* Q2 EPS $0.56 vs $0.55 year earlier
* Shares rise 2.6 percent as results top estimates
* CEO says new mines, lower commodities should cut costs (Adds details from conference call and analyst comment. In U.S. dollars unless noted)
By Cameron French
TORONTO, July 30 (Reuters) - Barrick Gold Corp ABX.TO reported a stronger-than-expected quarterly net profit on Thursday, giving its shares a boost, while the company’s chief executive forecast lower mining costs in the quarters ahead.
The company, the world’s largest gold producer, also maintained its production forecasts for 2009 and 2010 and said its key development projects were progressing on schedule.
Speaking on a conference call, Barrick CEO Aaron Regent said a combination of lower commodity prices, looser labor markets and new lower-cost mines should reverse a trend of rising costs that has diluted the impact of high gold prices.
Total cash costs per ounce were $452 during the quarter, up from $434 in the year-before quarter, but down from $484 in the first quarter.
“We are at the point now when we believe this trend will start to reverse,” said Regent.
He said the company has been renegotiating supply contracts to take advantage of recent declines in consumables such as cyanide and sulfuric acid, which are used in the mining process, as well as for grinding equipment and explosives.
But he said the biggest impact will come from the company’s latest generation of larger, lower-cost mines that have begun to come on line with the initial production from the Buzwagi mine in Tanzania in May.
Buzwagi is expected to produce gold at $335 an ounce, while the larger Cortez Hills and Pueblo Viejo mines, set to come on line in the next two years, should produce metals at $350-$400 an ounce and $275-$300 an ounce, respectively, well below the company’s 2009 guidance of a range of $450 to $475 an ounce.
The Pascua Lama project on the border of Argentina and Chile, which Barrick was able to launch in May after the two countries hammered out a taxation deal, will boast cash costs at a minuscule $20 to $50 an ounce after factoring in silver production as a cost offset.
Barrick expects the mine to come to production in 2012.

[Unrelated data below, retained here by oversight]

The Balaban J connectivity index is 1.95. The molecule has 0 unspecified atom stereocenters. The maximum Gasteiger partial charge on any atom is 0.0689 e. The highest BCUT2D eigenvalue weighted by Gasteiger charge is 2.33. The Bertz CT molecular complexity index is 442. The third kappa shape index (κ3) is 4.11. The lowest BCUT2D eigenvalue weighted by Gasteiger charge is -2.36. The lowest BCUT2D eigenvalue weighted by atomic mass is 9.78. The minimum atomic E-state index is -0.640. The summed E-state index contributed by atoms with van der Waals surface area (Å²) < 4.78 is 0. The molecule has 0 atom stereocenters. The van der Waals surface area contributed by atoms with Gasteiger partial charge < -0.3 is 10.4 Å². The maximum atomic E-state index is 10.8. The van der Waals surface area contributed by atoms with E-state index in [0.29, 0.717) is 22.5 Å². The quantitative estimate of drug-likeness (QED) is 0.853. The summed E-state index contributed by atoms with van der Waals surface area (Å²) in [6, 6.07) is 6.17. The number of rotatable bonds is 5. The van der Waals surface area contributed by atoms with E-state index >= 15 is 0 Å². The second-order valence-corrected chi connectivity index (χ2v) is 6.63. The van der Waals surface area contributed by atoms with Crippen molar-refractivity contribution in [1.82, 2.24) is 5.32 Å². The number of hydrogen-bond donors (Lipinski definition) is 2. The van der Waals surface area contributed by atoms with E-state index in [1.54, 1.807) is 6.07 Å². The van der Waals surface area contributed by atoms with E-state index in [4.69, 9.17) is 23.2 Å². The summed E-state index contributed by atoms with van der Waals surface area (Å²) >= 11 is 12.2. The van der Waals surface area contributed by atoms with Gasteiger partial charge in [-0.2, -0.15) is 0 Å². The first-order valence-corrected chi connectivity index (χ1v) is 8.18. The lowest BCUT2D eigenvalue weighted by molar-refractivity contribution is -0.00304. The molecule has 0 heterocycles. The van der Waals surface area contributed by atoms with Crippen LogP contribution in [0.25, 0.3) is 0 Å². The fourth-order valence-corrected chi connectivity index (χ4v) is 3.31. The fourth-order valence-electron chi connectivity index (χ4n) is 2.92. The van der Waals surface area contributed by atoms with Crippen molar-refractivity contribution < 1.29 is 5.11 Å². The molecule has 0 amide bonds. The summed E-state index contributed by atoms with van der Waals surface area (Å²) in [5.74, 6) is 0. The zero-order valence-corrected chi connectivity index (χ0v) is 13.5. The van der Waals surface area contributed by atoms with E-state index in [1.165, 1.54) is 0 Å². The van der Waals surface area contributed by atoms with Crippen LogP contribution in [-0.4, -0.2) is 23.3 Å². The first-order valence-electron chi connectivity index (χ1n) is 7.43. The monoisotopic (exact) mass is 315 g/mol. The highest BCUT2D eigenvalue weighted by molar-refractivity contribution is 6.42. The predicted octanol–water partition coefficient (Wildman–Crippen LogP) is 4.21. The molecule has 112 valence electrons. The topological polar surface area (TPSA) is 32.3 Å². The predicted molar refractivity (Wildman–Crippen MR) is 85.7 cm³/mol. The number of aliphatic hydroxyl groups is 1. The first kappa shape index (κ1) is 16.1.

While the mining costs are lower, the challenge for Barrick is managing the multibillion price tags to build the projects, said John Ing, president of Toronto investment dealer Maison Placements, noting that Pascua Lama alone is expected to cost as much as $3 billion to build.
“Overall, in the last quarter, mining costs have not been the issue,” he said. “It’s the capital cost that is so large on these projects.”
The company earned $492 million, or 56 cents a share, in the second quarter, up from a profit of $485 million, or 55 cents a share, in the year-before period.
Adjusted earnings were 49 cents a share, topping the average analyst forecast of 38 Canadian cents a share, as polled by Reuters Estimates.
Just after midday, the Toronto-listed stock was up 92 Canadian cents, or 2.6 percent, at C$36.67.
“Higher than expected quarterly production ... and higher than anticipated realized gold prices accounted for most of the beat,” Jennings Research analyst Ron Coll said in a note.
The result follows weaker-than-expected results and lower sales estimates from world No. 2 producer Newmont Mining NEM.N last week. Goldcorp G.TO reported on Wednesday core earnings that were roughly in line with estimates, although it took a net loss due to a non-cash foreign exchange loss.
Barrick’s gold production rose just under 1 percent to 1.87 million ounces in the quarter. The company said it is on track to meet its 2009 forecast for gold production of 7.2 million to 7.6 million ounces, while 2010 output is seen in a range of 7.7 million to 8.1 million ounces.
$1=$1.08 Canadian Additional reporting by Euan Rocha